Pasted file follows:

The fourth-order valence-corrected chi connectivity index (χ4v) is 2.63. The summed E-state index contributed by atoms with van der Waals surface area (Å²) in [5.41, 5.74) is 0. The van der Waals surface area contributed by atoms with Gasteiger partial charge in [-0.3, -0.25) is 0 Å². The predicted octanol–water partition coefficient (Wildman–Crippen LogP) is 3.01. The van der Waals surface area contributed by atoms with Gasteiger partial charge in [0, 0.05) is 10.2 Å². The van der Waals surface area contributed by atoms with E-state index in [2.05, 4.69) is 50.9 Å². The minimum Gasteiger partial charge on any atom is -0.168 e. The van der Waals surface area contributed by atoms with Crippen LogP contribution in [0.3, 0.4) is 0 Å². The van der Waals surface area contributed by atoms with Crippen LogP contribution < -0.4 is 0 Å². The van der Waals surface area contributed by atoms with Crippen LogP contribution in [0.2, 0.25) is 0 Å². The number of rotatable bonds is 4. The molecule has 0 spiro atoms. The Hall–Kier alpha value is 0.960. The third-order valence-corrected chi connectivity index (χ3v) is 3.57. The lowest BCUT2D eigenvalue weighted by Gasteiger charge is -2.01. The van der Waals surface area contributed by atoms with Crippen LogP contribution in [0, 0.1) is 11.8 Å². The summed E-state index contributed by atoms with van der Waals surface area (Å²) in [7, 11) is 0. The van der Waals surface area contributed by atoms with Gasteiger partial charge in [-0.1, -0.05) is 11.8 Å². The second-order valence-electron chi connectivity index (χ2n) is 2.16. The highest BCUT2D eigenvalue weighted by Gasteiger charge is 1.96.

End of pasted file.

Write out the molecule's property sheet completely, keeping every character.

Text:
The fourth-order valence-corrected chi connectivity index (χ4v) is 2.63. The summed E-state index contributed by atoms with van der Waals surface area (Å²) in [5.41, 5.74) is 0. The van der Waals surface area contributed by atoms with Gasteiger partial charge in [-0.3, -0.25) is 0 Å². The predicted octanol–water partition coefficient (Wildman–Crippen LogP) is 3.01. The van der Waals surface area contributed by atoms with Gasteiger partial charge in [0, 0.05) is 10.2 Å². The van der Waals surface area contributed by atoms with E-state index in [2.05, 4.69) is 50.9 Å². The minimum Gasteiger partial charge on any atom is -0.168 e. The van der Waals surface area contributed by atoms with Crippen LogP contribution in [0.3, 0.4) is 0 Å². The van der Waals surface area contributed by atoms with Crippen LogP contribution < -0.4 is 0 Å². The van der Waals surface area contributed by atoms with Crippen LogP contribution in [0.2, 0.25) is 0 Å². The number of rotatable bonds is 4. The molecule has 0 spiro atoms. The Hall–Kier alpha value is 0.960. The third-order valence-corrected chi connectivity index (χ3v) is 3.57. The lowest BCUT2D eigenvalue weighted by Gasteiger charge is -2.01. The van der Waals surface area contributed by atoms with Crippen LogP contribution in [0, 0.1) is 11.8 Å². The summed E-state index contributed by atoms with van der Waals surface area (Å²) in [7, 11) is 0. The van der Waals surface area contributed by atoms with Gasteiger partial charge in [-0.1, -0.05) is 11.8 Å². The second-order valence-electron chi connectivity index (χ2n) is 2.16. The highest BCUT2D eigenvalue weighted by Gasteiger charge is 1.96.